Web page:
Sigma 40mm f/1.4 DG HSM Art review

January 22, 2019

Overall Rating:


Sigma 40mm f/1.4 DG HSM Art



Price as Reviewed:


Sigma isn’t short of fast primes in its lineup, so where does this latest addition fit in? Michael Topham takes a closer look

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Sigma 40mm f/1.4 DG HSM Art review: Introduction

Those who are familiar with Sigma’s Art series will know they offer a wide range of excellent fast primes for full-frame cameras, covering focal lengths as wide as 14mm right through to 135mm. While some have a maximum aperture of f/1.8 or f/2.8, many of them are f/1.4’s, of which there are some standout examples. The Sigma 35mm f/1.4 DG HSM Art and Sigma 50mm f/1.4 DG HSM Art are both hugely popular with amateurs, enthusiasts and professionals alike, but now there’s a new arrival in the form of the Sigma 40mm f/1.4 DG HSM Art that nestles its way in-between the two.

Sigma 40mm f/1.4 DG HSM Art

The 40mm f/1.4 DG HSM Art (£1,099) slots into Sigma’s lineup between the 35mm f/1.4 DG HSM Art (£649) and the 50mm f/1.4 DG HSM Art (£569)

You might well ask; why the need for a new 40mm f/1.4 when Sigma already produces such good 35mm and 50mm lenses? The 40mm focal length has long been popular with cinematographers, so after producing the 40mm T1.5 FF cine lens, Sigma decided they do what they’ve done before and utilise the same optical design, but offer it as an Art series lens for photographers and videographers who might prefer this slightly less conventional focal length.

Sigma 40mm f/1.4 DG HSM Art

The focal length, maximim aperture and filter thread size (82mm) are all printed on the barrel just behind the focus distance window

The words ‘Beyond Art’ that Sigma associate with this new lens also suggests it goes above and beyond the optical performance of other Art lenses we have tested previously. As an owner of both the Sigma 35mm f/1.4 DG HSM Art and 50mm f/1.4 DG HSM Art, I’m intrigued to find out how this lens compares.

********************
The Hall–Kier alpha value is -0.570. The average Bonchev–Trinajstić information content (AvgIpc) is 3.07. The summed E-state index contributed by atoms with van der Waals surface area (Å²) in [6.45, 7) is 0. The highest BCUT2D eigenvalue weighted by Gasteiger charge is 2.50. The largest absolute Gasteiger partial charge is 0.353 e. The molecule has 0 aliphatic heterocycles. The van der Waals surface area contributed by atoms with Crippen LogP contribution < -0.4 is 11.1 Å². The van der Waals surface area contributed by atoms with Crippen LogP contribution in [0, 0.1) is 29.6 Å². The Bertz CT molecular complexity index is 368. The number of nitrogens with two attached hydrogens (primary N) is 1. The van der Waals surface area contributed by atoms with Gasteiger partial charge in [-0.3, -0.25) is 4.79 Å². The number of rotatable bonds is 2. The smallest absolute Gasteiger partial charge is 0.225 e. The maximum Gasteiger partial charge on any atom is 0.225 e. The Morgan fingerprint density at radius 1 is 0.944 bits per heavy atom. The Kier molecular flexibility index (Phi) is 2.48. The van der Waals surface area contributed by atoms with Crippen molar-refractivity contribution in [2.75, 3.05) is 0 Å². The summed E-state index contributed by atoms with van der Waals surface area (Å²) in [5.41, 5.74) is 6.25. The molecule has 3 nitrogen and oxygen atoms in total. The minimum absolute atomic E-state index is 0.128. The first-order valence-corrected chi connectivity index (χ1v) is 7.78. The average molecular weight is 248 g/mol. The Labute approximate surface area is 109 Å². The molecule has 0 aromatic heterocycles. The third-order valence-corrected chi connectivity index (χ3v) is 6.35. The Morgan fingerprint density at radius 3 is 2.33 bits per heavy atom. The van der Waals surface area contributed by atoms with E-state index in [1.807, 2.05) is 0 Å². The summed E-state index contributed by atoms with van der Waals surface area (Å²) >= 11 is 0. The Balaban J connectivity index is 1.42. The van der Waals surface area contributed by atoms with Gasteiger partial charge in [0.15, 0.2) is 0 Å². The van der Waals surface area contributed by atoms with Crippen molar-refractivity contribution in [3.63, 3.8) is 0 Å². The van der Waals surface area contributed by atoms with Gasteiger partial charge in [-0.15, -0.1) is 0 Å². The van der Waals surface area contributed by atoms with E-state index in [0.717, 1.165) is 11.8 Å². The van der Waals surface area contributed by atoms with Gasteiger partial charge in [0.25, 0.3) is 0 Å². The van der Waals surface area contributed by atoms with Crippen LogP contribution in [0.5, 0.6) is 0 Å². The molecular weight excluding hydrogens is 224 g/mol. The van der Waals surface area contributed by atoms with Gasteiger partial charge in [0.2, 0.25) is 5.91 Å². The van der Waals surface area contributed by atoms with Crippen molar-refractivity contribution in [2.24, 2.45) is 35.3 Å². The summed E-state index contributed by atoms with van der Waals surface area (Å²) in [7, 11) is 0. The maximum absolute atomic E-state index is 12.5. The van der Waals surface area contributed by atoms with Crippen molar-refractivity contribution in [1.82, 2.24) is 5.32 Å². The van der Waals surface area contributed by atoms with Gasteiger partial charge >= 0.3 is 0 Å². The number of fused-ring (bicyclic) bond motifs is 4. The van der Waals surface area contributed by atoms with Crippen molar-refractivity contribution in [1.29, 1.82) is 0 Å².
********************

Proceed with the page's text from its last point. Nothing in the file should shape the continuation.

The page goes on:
Sigma 40mm f/1.4 DG HSM Art review: Features

The first thing that’s obvious when you inspect this lens is its large size and how much heavier it feels in the hand than the 35mm f/1.4 DG HSM Art and 50mm f/1.4 DG HSM Art. I’ll touch on this in more detail shortly, but in order to achieve the company’s goal of creating the finest optical quality for full-frame DSLR and mirrorless cameras offering a 50-million-pixel resolution, Sigma’s engineers first had to work out the best optical formula.

Sigma 40mm f/1.4 DG HSM Art

The 40mm f/1.4 DG HSM Art flanked by the 35mm f/1.4 DG HSM Art (right) and the 50mm f/1.4 DG HSM Art (left)

It’s the first 40mm f/1.4 lens the company has ever made and the construction unites 16 elements in 12 groups – a more complex arrangement than the 13 elements in 11 groups found inside the 35mm f/1.4 DG HSM Art and the 13 elements in 8 groups you get inside the 50mm f/1.4 DG HSM Art.

To keep chromatic aberration in check, the lens arranges three FLD (‘F’ Low Dispersion) glass elements and three SLD (Special Low Dispersion) glass elements together. The front element features a water and oil repellent coating that allows it to be easily cleaned in challenging shooting environments and Sigma’s Super Multi-Layer Coatings are once again employed to curtail flare and ghosting when shooting directly towards the light.

Sigma 40mm f/1.4 DG HSM Art

The front element features Sigma’s water and oil repellent coating, which is designed to repel water drops and provide resistance to fingerprints

Sigma is clearly very proud of the way the lens handles distortion, claiming a distortion figure of less than 1%. Just as we’ve seen many times before, the lens is equipped with Sigma’s Hyper Sonic Motor (HSM), licensing fast and quiet focusing and full-time manual focusing, whereby users can adjust the focus manually at any time without the need to flick the AF/MF switch to manual first.

The lens’s nine-bladed aperture diaphragm offers settings from f/1.4 to f/16. Used at its maximum aperture, these nine aperture blades are designed to create an attractive blur in the out-of-focus areas of an image, with pleasing spherical bokeh in the highlights. The minimum focus distance is 40cm and what with it being considerably larger than the 35mm f/1.4 DG HSM Art and 50mm f/1.4 DG HSM Art, it won’t come as a great surprise that filters and adapters are mounted via an 82mm thread rather than a 67mm or 77mm one.

Sigma 40mm f/1.4 DG HSM Art

This image illustrates the brass metal mount. There’s also a rubber seal at the mount connection that does a fine job of preventing moisture and dirt creeping between the camera and lens